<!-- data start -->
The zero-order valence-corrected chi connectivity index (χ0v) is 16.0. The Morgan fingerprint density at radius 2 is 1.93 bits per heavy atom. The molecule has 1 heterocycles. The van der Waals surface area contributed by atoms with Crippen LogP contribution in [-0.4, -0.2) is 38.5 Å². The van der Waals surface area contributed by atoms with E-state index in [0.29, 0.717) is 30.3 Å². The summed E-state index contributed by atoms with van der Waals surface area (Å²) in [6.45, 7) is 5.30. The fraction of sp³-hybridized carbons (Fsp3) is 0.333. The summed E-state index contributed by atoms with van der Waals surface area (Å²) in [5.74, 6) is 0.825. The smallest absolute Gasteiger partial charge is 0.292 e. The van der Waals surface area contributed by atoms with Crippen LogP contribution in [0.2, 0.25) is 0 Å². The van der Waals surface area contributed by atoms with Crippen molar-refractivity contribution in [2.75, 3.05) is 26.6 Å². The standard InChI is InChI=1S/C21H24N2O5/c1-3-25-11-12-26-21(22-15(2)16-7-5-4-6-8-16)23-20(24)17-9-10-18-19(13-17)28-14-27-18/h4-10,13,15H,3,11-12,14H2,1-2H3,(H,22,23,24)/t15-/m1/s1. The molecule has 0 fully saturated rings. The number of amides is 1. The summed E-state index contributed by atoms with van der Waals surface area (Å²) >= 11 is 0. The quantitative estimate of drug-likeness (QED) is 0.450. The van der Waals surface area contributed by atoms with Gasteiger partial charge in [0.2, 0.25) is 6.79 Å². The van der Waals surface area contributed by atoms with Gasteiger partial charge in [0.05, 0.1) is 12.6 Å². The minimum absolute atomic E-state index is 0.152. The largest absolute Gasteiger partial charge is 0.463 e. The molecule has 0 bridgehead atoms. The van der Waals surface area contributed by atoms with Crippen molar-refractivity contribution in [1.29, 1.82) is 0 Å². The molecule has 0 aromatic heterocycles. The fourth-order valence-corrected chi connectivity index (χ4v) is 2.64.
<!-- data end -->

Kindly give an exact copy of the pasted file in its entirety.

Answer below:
The zero-order valence-corrected chi connectivity index (χ0v) is 16.0. The Morgan fingerprint density at radius 2 is 1.93 bits per heavy atom. The molecule has 1 heterocycles. The van der Waals surface area contributed by atoms with Crippen LogP contribution in [-0.4, -0.2) is 38.5 Å². The van der Waals surface area contributed by atoms with E-state index in [0.29, 0.717) is 30.3 Å². The summed E-state index contributed by atoms with van der Waals surface area (Å²) in [6.45, 7) is 5.30. The fraction of sp³-hybridized carbons (Fsp3) is 0.333. The summed E-state index contributed by atoms with van der Waals surface area (Å²) in [5.74, 6) is 0.825. The smallest absolute Gasteiger partial charge is 0.292 e. The van der Waals surface area contributed by atoms with Crippen LogP contribution in [0.2, 0.25) is 0 Å². The van der Waals surface area contributed by atoms with Crippen molar-refractivity contribution in [2.75, 3.05) is 26.6 Å². The standard InChI is InChI=1S/C21H24N2O5/c1-3-25-11-12-26-21(22-15(2)16-7-5-4-6-8-16)23-20(24)17-9-10-18-19(13-17)28-14-27-18/h4-10,13,15H,3,11-12,14H2,1-2H3,(H,22,23,24)/t15-/m1/s1. The molecule has 0 fully saturated rings. The number of amides is 1. The summed E-state index contributed by atoms with van der Waals surface area (Å²) >= 11 is 0. The quantitative estimate of drug-likeness (QED) is 0.450. The van der Waals surface area contributed by atoms with Gasteiger partial charge in [0.2, 0.25) is 6.79 Å². The van der Waals surface area contributed by atoms with Gasteiger partial charge in [0.05, 0.1) is 12.6 Å². The minimum absolute atomic E-state index is 0.152. The largest absolute Gasteiger partial charge is 0.463 e. The molecule has 0 bridgehead atoms. The van der Waals surface area contributed by atoms with Crippen molar-refractivity contribution in [1.29, 1.82) is 0 Å². The molecule has 0 aromatic heterocycles. The fourth-order valence-corrected chi connectivity index (χ4v) is 2.64.